Ever played rose, bud and thorn? It’s a game where you go around in a group of friends and share what’s happening in your life. A rose is something good, a bud is something hoped for, and a thorn is a problem. Yeah, we’re hopeless oversharers.
My rose today is the weather. I wrote a piece a week ago complaining about the lack of snow in New Haven. The next morning it was 2° with a wind chill of -30°. My roommates gave me the evil eye - like I somehow brought it on. “God doesn’t listen to me.” I ‘d said, defensively.
My thorn is, Anna’s parents are here for a few days and she’s very on edge. She spent yesterday with them but today they’re coming to our suite. I was surprised when I first saw them, they’re straight off the farm (if the farm was in the 1800s). They seemed to huddle together, defensively and consulted each other so quietly that they buzzed like a hive of bees.
Her father, a very tall man, was wearing a plaid flannel shirt under a long, thick, dark gray, Dickies coat (it says Dickies on the pocket) and jeans. He has a medium-long white beard and a black-felt, wideawake hat which he worked slowly in a circle by its brim (I think that would qualify as a comforting gesture).
Her mom, Abeba, the spokesperson for the pair, is a thin woman with mostly gray (used to be brown) hair. She was dressed simply in black high-top shoes, a plain, deep green, floor length dress under a sweater and long, thick, gansey shawl with matching barrette.
When I reached out to take her hand in greeting, she regarded me with a coolness I found unnerving. All the other parents I’ve ever met were friendly, even huggy, on introduction.
“They’re Quakers,” Anna said, (note the “they’re”) like that explained everything. When I looked confused, she reached out her hand, at arm's length, and touched me lightly on the upper arm with her index finger. After a moment she revealed, “That’s a Quaker hug.”
Anna had said they were quiet, “judgy” people - and here they were, in our common room, judging the books on our shelves (With titles like, “this book is gay,” “Good girl complex,” “The big **** *** book”) the clothes on the furniture, the laptops on the floor, the “art” on the walls and the disarray in the kitchen. They kept hat and purse in hand, as if they were expecting a fire drill. They’re a whole new category of houseguests.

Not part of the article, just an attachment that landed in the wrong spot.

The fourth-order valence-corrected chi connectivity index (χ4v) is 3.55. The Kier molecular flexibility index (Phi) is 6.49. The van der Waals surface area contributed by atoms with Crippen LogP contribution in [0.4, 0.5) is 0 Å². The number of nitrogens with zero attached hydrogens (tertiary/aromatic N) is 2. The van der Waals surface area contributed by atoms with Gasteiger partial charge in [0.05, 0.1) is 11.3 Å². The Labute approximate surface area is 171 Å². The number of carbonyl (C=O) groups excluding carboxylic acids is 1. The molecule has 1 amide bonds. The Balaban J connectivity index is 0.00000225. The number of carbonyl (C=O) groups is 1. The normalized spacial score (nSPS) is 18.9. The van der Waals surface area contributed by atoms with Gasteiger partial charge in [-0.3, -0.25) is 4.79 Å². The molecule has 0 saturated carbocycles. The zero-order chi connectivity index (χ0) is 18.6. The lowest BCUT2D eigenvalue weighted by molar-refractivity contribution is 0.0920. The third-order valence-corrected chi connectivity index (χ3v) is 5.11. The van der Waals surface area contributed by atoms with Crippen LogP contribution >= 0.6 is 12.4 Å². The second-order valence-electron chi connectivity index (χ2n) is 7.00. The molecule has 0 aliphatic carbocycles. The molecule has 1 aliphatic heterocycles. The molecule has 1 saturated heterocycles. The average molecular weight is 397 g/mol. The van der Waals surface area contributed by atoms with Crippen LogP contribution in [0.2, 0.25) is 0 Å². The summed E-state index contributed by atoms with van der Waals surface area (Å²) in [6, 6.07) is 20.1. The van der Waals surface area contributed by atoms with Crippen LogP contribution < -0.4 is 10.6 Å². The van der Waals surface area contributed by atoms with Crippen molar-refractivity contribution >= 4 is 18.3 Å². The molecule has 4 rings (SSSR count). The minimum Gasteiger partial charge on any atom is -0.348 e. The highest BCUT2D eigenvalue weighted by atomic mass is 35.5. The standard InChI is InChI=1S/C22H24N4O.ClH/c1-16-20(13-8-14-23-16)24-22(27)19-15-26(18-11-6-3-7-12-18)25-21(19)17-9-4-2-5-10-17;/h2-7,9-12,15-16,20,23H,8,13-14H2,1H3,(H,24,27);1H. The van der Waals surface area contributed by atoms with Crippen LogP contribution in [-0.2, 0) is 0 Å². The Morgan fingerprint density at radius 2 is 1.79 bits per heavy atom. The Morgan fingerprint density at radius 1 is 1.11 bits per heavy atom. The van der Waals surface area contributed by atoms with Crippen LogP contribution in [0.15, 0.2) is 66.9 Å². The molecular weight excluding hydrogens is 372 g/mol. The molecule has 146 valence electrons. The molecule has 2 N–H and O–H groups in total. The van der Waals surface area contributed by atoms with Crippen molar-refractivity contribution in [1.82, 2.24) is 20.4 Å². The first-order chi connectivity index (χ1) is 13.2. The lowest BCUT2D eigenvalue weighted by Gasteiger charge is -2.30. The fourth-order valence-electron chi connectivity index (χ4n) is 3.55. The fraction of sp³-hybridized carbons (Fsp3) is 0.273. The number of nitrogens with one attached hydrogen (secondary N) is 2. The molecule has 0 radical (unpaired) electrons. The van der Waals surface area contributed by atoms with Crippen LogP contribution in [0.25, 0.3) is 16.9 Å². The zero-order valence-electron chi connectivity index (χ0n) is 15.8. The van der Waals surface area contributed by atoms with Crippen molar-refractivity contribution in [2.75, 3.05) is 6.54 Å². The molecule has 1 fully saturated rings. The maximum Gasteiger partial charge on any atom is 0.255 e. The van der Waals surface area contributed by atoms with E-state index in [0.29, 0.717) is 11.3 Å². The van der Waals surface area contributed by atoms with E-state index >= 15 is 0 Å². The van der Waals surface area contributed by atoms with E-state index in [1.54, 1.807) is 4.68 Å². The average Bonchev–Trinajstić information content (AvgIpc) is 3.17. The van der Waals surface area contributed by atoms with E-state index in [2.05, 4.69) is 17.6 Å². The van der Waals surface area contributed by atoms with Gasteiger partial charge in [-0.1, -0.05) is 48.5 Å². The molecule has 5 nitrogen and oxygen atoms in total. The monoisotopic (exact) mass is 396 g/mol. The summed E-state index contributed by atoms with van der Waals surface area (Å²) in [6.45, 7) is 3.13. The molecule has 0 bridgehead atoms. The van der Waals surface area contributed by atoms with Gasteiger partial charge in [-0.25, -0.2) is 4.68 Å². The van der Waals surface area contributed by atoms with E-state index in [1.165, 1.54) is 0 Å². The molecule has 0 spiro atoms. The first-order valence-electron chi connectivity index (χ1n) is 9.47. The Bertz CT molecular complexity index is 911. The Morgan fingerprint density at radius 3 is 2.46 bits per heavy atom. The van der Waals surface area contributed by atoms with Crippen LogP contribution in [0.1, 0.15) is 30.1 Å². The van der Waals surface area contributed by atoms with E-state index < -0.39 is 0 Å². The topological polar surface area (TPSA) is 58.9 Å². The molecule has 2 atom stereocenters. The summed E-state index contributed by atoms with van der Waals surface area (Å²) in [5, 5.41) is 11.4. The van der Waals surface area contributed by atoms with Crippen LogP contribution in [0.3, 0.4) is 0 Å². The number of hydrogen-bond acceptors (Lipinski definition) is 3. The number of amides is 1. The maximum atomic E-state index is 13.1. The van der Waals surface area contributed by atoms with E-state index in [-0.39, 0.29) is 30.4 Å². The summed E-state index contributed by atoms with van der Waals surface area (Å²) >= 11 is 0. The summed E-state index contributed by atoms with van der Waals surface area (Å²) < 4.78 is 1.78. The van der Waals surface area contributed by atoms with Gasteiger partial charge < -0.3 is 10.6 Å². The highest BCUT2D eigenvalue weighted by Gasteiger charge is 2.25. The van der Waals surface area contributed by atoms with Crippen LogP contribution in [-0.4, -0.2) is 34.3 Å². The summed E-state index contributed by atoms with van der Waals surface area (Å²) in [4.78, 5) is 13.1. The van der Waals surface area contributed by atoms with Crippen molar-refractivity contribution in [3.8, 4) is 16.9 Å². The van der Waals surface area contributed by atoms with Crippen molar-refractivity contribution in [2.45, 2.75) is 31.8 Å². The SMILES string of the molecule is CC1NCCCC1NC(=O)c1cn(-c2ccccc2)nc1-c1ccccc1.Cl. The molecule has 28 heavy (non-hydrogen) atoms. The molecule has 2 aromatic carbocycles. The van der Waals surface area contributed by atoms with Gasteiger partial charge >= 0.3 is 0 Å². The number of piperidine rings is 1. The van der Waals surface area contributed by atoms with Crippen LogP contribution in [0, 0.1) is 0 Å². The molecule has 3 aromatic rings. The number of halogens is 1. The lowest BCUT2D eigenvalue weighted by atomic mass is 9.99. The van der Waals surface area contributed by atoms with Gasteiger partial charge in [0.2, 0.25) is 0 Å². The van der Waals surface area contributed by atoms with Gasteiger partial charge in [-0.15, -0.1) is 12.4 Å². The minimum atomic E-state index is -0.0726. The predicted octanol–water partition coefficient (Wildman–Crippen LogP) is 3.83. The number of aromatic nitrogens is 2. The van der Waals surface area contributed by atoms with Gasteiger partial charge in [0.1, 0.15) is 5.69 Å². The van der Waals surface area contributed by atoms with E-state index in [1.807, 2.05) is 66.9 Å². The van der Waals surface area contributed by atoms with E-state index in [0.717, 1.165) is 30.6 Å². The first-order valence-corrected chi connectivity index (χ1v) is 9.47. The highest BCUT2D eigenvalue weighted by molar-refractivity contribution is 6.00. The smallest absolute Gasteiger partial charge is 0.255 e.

At one point, Peter came out of my room, dressed in shorts and t-shirt but drying his hair. Sometimes he showers in my bathroom after working out. He smiled warmly at Anna’s parents and said, “Hi, Peter,” offering his hand to Anna’s father, Milhous (Peter can be very charming when he wants to be). Milhous stood up awkwardly and shook his hand, “Good day,” he said solemnly.
Anna’s mom however, seeing Peter come out of my room, blushed from top to bottom and gave me a look that was worse than any spoken disapproval. The top of my head seemed to grow warm, but a glance at Anna revealed that she was embarrassed to her core, and my blooming irritation faded.
Imagine living under these passionless despots your whole life? I gave her a smile and moved on emotionally. Her parent's disapproval was so banal it was almost laughable.
Anna’s so happy, hilarious, bold and brilliant - the fact that these dour, sour, saturnine, in-the-margin sodbusters produced her - seems random - one of the wonders of the universe.
BLT Marriam Webster word of the day challenge: Despots: cruel rulers who have total power.
In-the-margin = unimaginative rule slaves